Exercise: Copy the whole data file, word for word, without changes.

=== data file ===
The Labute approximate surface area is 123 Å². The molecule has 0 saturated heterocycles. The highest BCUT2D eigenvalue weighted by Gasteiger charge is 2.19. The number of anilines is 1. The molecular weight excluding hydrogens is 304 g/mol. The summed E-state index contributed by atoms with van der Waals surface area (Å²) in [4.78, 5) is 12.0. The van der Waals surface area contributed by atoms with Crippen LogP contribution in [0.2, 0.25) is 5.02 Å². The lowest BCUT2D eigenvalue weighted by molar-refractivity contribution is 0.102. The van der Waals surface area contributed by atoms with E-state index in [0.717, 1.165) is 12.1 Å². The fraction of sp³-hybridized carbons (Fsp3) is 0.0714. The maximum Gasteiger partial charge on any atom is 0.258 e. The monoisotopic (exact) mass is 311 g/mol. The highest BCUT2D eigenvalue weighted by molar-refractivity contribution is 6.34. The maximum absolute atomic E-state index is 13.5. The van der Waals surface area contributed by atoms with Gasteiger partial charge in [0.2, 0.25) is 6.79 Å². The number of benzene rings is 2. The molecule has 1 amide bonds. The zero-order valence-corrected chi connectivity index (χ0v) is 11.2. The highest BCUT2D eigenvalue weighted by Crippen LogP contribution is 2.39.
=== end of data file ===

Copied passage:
The Labute approximate surface area is 123 Å². The molecule has 0 saturated heterocycles. The highest BCUT2D eigenvalue weighted by Gasteiger charge is 2.19. The number of anilines is 1. The molecular weight excluding hydrogens is 304 g/mol. The summed E-state index contributed by atoms with van der Waals surface area (Å²) in [4.78, 5) is 12.0. The van der Waals surface area contributed by atoms with Crippen LogP contribution in [0.2, 0.25) is 5.02 Å². The lowest BCUT2D eigenvalue weighted by molar-refractivity contribution is 0.102. The van der Waals surface area contributed by atoms with E-state index in [0.717, 1.165) is 12.1 Å². The fraction of sp³-hybridized carbons (Fsp3) is 0.0714. The maximum Gasteiger partial charge on any atom is 0.258 e. The monoisotopic (exact) mass is 311 g/mol. The highest BCUT2D eigenvalue weighted by molar-refractivity contribution is 6.34. The maximum absolute atomic E-state index is 13.5. The van der Waals surface area contributed by atoms with Gasteiger partial charge in [0.2, 0.25) is 6.79 Å². The number of benzene rings is 2. The molecule has 1 amide bonds. The zero-order valence-corrected chi connectivity index (χ0v) is 11.2. The highest BCUT2D eigenvalue weighted by Crippen LogP contribution is 2.39.